The last example should alert Jalkut to the real issue at hand. Versions is an application that sells for a hefty €39. I would translate that to USD except that by the time I post this, the USD is likely to have fallen farther. That’s a lot of money for a (admittedly really slick looking) SCM client. In light of this, what is one to make of Jalkut’s contention that Sofa, by selling their “award-winning client application” for this handsome price, is “contrib[uting] value to the community”? This is a very strange notion of contributing to a community!
The example also illustrates, in my opinion, the more substantial problem with Jalkut’s critique. Sofa is a great example of a commercial/closed for-profit developer leveraging the free beer nature of non-GPL Open Source, and not an example of an Open Source universe that spreads and grows “by getting as many developers in the door as possible”. Each commercial application is the dead end of the tree of evolution of that code, for nobody else can take it further.
What Jalkut considers “really free”, the “liberal” open source model, for the reasons outlined in the previous two paragraphs, exactly illustrates Richard Stallman’s differentiation between free beer (Subversion is Sofa’s free beer) and free speech. Is this not a well understood problem in game theory. The “freer” (the operative question is: “free” for whom?) open source model is, at best, the equivalent of game theory’s doves or individuals who are entire altruistic, while the GPL is a much more successful “tit for tat” (or “reciprocal altruism”) strategy.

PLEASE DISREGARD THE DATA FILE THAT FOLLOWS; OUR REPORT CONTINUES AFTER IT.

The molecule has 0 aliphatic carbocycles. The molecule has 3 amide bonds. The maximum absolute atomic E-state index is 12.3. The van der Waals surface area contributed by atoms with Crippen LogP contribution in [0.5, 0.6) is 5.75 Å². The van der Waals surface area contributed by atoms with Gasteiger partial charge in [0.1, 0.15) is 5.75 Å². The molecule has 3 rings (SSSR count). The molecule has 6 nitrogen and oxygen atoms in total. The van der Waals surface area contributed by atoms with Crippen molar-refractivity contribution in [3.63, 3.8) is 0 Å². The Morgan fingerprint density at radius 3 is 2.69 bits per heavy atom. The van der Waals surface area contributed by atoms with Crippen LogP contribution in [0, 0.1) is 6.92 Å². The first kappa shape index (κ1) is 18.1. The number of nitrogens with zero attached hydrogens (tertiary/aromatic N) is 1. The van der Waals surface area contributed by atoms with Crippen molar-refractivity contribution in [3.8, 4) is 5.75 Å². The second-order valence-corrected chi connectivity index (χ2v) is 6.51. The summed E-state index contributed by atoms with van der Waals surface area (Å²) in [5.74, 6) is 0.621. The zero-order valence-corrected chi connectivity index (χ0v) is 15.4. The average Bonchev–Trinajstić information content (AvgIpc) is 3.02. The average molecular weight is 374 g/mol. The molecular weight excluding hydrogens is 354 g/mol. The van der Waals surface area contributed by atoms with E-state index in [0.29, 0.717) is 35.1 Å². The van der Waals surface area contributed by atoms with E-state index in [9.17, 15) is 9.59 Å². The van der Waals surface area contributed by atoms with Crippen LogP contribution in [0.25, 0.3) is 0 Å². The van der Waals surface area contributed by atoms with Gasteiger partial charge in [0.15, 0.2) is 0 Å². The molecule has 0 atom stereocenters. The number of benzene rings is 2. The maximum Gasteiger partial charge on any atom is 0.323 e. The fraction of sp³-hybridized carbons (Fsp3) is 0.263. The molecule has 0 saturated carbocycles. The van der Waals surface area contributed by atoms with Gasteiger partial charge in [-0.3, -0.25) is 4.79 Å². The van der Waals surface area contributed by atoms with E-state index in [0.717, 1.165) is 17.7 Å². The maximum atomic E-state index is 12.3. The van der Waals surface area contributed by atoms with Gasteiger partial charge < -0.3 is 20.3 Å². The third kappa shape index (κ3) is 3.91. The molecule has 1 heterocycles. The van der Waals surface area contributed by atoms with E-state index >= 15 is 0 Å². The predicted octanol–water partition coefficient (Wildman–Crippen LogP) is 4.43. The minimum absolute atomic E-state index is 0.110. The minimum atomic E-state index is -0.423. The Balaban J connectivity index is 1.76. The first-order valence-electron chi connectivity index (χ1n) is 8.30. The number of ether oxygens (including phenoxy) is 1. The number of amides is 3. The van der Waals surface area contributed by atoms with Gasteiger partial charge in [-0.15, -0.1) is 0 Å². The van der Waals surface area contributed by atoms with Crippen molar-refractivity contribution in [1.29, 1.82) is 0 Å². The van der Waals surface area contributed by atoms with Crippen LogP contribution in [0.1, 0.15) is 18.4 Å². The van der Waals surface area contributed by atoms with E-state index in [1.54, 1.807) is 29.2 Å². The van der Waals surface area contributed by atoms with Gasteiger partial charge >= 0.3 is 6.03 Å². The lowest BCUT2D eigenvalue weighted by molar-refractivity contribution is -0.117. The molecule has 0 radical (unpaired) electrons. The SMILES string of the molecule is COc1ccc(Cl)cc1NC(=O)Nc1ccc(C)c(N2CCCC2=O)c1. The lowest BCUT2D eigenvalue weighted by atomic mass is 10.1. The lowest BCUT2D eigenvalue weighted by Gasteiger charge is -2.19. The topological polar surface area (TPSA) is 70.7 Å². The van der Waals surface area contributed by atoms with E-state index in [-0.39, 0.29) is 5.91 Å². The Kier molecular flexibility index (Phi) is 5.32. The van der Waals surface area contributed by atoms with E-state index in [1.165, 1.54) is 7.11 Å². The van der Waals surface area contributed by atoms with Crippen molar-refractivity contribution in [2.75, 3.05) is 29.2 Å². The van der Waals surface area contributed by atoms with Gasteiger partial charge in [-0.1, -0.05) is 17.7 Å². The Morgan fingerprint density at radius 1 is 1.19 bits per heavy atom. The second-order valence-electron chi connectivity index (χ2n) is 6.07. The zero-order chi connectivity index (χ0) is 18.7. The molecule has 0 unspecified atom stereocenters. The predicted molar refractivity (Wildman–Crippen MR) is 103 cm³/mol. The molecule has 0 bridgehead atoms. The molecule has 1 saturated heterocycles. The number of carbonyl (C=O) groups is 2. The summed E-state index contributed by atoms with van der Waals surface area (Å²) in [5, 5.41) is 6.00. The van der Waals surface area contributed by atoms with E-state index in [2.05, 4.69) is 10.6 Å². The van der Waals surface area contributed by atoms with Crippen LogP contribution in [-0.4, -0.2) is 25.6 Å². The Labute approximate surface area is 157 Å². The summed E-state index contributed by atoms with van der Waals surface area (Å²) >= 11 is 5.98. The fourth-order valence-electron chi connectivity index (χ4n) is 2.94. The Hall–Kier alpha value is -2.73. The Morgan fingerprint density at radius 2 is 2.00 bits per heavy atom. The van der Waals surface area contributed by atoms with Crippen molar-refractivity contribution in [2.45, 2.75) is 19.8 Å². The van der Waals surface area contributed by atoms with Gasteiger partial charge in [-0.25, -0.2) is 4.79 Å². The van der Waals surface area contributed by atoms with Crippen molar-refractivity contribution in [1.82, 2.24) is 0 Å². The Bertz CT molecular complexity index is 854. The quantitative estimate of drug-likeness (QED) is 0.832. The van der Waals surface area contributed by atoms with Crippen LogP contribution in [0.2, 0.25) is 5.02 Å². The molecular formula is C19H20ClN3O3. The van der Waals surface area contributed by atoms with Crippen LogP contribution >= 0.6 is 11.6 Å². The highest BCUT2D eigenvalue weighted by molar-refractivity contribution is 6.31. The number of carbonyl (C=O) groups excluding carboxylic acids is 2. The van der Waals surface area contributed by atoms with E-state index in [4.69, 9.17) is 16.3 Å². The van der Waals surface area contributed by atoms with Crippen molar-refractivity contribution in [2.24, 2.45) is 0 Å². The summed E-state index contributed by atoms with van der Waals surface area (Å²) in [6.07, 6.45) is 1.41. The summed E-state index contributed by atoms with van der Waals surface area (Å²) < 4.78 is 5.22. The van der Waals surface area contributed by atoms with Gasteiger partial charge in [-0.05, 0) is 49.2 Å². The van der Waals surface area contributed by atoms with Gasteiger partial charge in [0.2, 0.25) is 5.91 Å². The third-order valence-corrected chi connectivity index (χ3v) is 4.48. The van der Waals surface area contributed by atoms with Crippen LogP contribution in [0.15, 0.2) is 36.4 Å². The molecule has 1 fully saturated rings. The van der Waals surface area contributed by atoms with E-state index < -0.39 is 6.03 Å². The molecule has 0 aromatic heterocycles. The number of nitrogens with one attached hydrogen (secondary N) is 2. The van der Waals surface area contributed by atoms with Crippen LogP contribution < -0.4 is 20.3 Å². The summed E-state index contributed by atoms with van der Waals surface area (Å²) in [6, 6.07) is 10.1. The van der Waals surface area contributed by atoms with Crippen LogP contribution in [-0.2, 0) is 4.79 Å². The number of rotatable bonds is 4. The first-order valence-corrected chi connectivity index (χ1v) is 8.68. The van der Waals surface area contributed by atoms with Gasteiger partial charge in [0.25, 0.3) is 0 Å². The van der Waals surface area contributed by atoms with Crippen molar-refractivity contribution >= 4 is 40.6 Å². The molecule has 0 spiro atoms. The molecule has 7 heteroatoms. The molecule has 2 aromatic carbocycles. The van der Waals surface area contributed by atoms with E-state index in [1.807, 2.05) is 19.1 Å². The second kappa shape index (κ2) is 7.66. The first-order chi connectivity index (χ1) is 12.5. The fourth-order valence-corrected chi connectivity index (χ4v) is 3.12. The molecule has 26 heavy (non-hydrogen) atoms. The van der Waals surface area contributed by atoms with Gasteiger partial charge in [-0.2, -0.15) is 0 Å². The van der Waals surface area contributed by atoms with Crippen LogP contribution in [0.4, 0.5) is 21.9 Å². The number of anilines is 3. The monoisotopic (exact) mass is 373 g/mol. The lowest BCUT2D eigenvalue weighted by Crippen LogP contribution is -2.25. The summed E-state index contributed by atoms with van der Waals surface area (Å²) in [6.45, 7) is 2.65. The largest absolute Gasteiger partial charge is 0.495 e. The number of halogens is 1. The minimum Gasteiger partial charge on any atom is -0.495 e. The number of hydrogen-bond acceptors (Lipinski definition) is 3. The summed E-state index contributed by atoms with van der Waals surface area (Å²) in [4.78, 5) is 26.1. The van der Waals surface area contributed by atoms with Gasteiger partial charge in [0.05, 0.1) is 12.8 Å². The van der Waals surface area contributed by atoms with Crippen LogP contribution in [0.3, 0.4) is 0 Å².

No doubt there is the criticism that open source and commercial collaboration is not zero sum. Even allowing for that, it remains that open source, in this view, lives at the mercy of commercial charity and is fundamentally exploited.
Or, just ask yourself this simple question: you are a great developer who wants to share his code with others. Would you share it with someone who will in turn share his or her code with the community or with someone who not only is unwilling to share his or her changes (to the community’s code!), but in that very process wishes to profit from your effort? It seems a no-brainer to me.
In his response, Matt Mullenweg, author of WordPress, points to the obvious (the success of WordPress, the strength of the theme/plugin base, and the negative effects of closed licenses of derived products), and offers this insight:
GPL was a license written for a different time and on the web it’s possible to find a thousand loopholes and ways around it (see: software as a service) but if you keep in mind the core freedoms and principals — share and share alike — they provide excellent guidelines for building a rich community and ecosystem: the two things that ultimately have far more to do with product success than the license. (Competitors to WP have switched to the GPL from proprietary licenses with basically no effect. License does not equal community, it’s a lot harder than that.)
And points out the fundamental error (“free for whom?”, as I ask above, before I read Matt’s post):
But more importantly, Mr Jalkut conflates what he perceives as his freedom as a developer with freedom from a user’s point of view. The things the GPL “takes away” from him, like being able to license his derivatives under a more restrictive license, are in fact protecting the freedoms of the users of his code.
In the next post, I will tackle John Gruber’s misunderstanding of Mullenweg.
Update: My thoughts on Gruber’s post are here.